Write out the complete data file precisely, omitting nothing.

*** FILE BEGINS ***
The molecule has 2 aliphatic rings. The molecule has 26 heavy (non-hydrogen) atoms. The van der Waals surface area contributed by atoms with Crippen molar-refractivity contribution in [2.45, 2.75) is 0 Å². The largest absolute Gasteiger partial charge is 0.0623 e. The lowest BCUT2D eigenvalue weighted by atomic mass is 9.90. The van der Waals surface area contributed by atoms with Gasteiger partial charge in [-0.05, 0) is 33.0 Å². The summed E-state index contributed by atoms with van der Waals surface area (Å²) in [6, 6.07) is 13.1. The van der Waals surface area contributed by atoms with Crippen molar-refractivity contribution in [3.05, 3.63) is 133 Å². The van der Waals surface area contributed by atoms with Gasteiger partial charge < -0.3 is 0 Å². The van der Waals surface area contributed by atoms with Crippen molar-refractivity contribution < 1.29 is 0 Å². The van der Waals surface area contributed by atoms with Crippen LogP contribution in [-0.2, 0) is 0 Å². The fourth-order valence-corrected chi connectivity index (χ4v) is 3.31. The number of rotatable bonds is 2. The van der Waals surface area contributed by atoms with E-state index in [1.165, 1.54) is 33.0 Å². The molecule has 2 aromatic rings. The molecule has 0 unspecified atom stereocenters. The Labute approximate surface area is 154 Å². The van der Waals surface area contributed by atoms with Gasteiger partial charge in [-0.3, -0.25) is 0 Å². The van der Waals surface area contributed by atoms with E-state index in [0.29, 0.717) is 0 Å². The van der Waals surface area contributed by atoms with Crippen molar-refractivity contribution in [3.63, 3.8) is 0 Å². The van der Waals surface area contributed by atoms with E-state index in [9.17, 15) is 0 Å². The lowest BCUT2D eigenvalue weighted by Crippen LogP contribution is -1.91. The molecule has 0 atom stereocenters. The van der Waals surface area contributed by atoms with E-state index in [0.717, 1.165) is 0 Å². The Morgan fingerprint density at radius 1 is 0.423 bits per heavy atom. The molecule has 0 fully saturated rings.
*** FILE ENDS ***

The molecule has 2 aliphatic rings. The molecule has 26 heavy (non-hydrogen) atoms. The van der Waals surface area contributed by atoms with Crippen molar-refractivity contribution in [2.45, 2.75) is 0 Å². The largest absolute Gasteiger partial charge is 0.0623 e. The lowest BCUT2D eigenvalue weighted by atomic mass is 9.90. The van der Waals surface area contributed by atoms with Gasteiger partial charge in [-0.05, 0) is 33.0 Å². The summed E-state index contributed by atoms with van der Waals surface area (Å²) in [6, 6.07) is 13.1. The van der Waals surface area contributed by atoms with Crippen molar-refractivity contribution in [3.05, 3.63) is 133 Å². The van der Waals surface area contributed by atoms with Gasteiger partial charge < -0.3 is 0 Å². The van der Waals surface area contributed by atoms with Crippen molar-refractivity contribution < 1.29 is 0 Å². The van der Waals surface area contributed by atoms with Crippen LogP contribution in [-0.2, 0) is 0 Å². The fourth-order valence-corrected chi connectivity index (χ4v) is 3.31. The number of rotatable bonds is 2. The van der Waals surface area contributed by atoms with E-state index in [1.165, 1.54) is 33.0 Å². The molecule has 2 aromatic rings. The molecule has 0 unspecified atom stereocenters. The Labute approximate surface area is 154 Å². The van der Waals surface area contributed by atoms with Gasteiger partial charge in [-0.3, -0.25) is 0 Å². The van der Waals surface area contributed by atoms with E-state index in [0.29, 0.717) is 0 Å². The van der Waals surface area contributed by atoms with Crippen molar-refractivity contribution in [3.63, 3.8) is 0 Å². The van der Waals surface area contributed by atoms with E-state index in [9.17, 15) is 0 Å². The lowest BCUT2D eigenvalue weighted by Crippen LogP contribution is -1.91. The molecule has 0 atom stereocenters. The van der Waals surface area contributed by atoms with E-state index in [0.717, 1.165) is 0 Å². The Morgan fingerprint density at radius 1 is 0.423 bits per heavy atom. The molecule has 0 fully saturated rings.